MOSCOW, July 2 (Reuters) – Belarusian leader Alexander Lukashenko ordered the border with Ukraine to be closed on Friday to prevent a flow of weapons to coup plotters discovered by his security services, state-run BelTA news agency reported.
The move appears to deepen a stalemate between Belarus and outside powers angered by its government’s cancellation of a Ryanair flight in May and the arrest of a government critic who was on the plane.
Western countries imposed sanctions on Belarus to punish it for the action, and the European Union and Ukraine have also banned flights registered in Belarus from entering their airspace.
Lukashenko, who repeatedly accused Western resentment of ousting him from power, said he had ordered a purge across the country and that rebel groups plotting a coup had been exposed in Belarus.
“They have crossed the line. We cannot forgive them,” he said.
At a rally for the country’s Independence Day, the veteran leader said Germany, Lithuania, Poland, Ukraine and the United States were behind alleged rebel activities, BelTA reported.
“Huge quantities of weapons are coming to Belarus from Ukraine. That’s why I ordered the border guards to completely close the border with Ukraine,” said Lukashenko.
Ukrainian Foreign Ministry spokesman Oleh Nikolaenko said Ukraine had neither interfered in Belarusian internal affairs nor did it plan to do so in the future.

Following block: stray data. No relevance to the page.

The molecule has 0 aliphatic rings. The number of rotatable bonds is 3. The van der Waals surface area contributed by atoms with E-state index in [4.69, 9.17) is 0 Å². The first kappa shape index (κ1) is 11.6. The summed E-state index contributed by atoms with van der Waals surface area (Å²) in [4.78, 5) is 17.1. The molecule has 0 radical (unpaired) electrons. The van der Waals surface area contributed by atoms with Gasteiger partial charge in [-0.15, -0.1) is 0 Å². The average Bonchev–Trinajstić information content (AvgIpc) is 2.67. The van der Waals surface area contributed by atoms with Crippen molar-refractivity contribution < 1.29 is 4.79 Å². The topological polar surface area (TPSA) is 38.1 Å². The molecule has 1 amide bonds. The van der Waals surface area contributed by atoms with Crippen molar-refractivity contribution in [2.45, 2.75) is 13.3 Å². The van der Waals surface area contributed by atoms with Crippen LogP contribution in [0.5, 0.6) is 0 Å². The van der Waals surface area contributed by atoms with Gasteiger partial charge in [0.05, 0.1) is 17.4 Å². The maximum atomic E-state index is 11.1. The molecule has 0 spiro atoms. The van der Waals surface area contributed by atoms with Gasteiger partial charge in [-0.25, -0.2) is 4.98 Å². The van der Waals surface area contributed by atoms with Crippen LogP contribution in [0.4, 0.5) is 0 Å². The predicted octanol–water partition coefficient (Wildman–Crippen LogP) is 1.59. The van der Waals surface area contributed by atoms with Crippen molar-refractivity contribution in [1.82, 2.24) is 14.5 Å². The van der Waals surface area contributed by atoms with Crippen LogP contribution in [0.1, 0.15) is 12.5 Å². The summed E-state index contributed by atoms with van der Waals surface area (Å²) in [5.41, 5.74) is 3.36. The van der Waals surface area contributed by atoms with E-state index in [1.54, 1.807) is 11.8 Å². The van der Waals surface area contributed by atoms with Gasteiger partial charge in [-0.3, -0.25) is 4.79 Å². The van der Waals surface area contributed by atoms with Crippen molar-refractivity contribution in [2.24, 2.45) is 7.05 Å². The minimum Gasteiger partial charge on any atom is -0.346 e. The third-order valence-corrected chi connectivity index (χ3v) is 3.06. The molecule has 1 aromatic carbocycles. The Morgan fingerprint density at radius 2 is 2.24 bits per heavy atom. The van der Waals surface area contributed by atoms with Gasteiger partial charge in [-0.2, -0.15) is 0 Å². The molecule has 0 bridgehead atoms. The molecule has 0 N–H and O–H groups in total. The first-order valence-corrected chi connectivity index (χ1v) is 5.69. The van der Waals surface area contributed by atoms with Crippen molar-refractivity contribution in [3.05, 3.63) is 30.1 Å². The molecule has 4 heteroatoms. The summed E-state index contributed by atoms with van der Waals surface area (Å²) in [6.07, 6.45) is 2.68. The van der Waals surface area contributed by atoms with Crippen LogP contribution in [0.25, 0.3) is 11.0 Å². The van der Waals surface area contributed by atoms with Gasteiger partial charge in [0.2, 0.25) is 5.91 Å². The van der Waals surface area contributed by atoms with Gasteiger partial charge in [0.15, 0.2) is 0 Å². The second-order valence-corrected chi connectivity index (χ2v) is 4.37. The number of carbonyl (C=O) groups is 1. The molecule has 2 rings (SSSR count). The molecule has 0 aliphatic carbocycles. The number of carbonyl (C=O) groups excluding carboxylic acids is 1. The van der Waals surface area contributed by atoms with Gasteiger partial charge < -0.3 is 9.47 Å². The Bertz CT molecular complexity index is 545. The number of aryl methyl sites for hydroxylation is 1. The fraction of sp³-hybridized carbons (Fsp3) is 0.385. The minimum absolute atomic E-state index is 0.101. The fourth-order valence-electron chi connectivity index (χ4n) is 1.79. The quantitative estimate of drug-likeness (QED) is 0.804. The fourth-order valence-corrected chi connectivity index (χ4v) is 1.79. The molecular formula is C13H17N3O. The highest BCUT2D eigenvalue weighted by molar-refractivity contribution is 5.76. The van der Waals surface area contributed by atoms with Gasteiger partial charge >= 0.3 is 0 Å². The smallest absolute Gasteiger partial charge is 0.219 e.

“The Ukrainian side has not received any official notification from Belarus about the border closure. Such a step would primarily affect the Belarusian people,” said Nikolaenko.
Belarus borders Ukraine in the south. It borders Poland and Lithuania to the west, Latvia to the north and Russia to the east.
The move to close the borders with Ukraine comes days after Belarus withdrew its permanent representative to the European Union for consultations after Brussels imposed economic sanctions.
But Lukashenko, who has also been sanctioned by the West for comprehensive political action, will largely be spared the penalties and will be able to continue to finance the economy and its security forces, say rating agencies and analysts. Continue reading
Reporting by Andrey Ostroukh in Moscow; additional reporting by Natalia Zinets in Kiev; Arrangement by Toby Chopra and William Maclean
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